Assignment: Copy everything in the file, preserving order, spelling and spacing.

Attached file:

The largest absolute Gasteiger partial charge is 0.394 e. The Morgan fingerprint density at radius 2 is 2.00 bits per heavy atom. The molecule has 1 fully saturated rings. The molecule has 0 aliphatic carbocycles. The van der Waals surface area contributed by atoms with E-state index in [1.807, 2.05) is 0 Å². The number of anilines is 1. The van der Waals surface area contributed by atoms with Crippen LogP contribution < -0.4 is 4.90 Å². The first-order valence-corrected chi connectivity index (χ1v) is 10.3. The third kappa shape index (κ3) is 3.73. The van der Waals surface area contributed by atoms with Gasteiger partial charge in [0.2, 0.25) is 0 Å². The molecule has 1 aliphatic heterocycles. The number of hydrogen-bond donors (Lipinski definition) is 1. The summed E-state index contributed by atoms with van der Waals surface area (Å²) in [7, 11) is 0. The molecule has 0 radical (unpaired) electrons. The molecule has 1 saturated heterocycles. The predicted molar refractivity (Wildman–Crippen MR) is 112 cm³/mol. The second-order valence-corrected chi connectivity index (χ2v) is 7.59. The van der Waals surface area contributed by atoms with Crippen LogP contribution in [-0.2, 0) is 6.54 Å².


The largest absolute Gasteiger partial charge is 0.394 e. The Morgan fingerprint density at radius 2 is 2.00 bits per heavy atom. The molecule has 1 fully saturated rings. The molecule has 0 aliphatic carbocycles. The van der Waals surface area contributed by atoms with E-state index in [1.807, 2.05) is 0 Å². The number of anilines is 1. The van der Waals surface area contributed by atoms with Crippen LogP contribution < -0.4 is 4.90 Å². The first-order valence-corrected chi connectivity index (χ1v) is 10.3. The third kappa shape index (κ3) is 3.73. The van der Waals surface area contributed by atoms with Gasteiger partial charge in [0.2, 0.25) is 0 Å². The molecule has 1 aliphatic heterocycles. The number of hydrogen-bond donors (Lipinski definition) is 1. The summed E-state index contributed by atoms with van der Waals surface area (Å²) in [7, 11) is 0. The molecule has 0 radical (unpaired) electrons. The molecule has 1 saturated heterocycles. The predicted molar refractivity (Wildman–Crippen MR) is 112 cm³/mol. The second-order valence-corrected chi connectivity index (χ2v) is 7.59. The van der Waals surface area contributed by atoms with Crippen LogP contribution in [-0.2, 0) is 6.54 Å².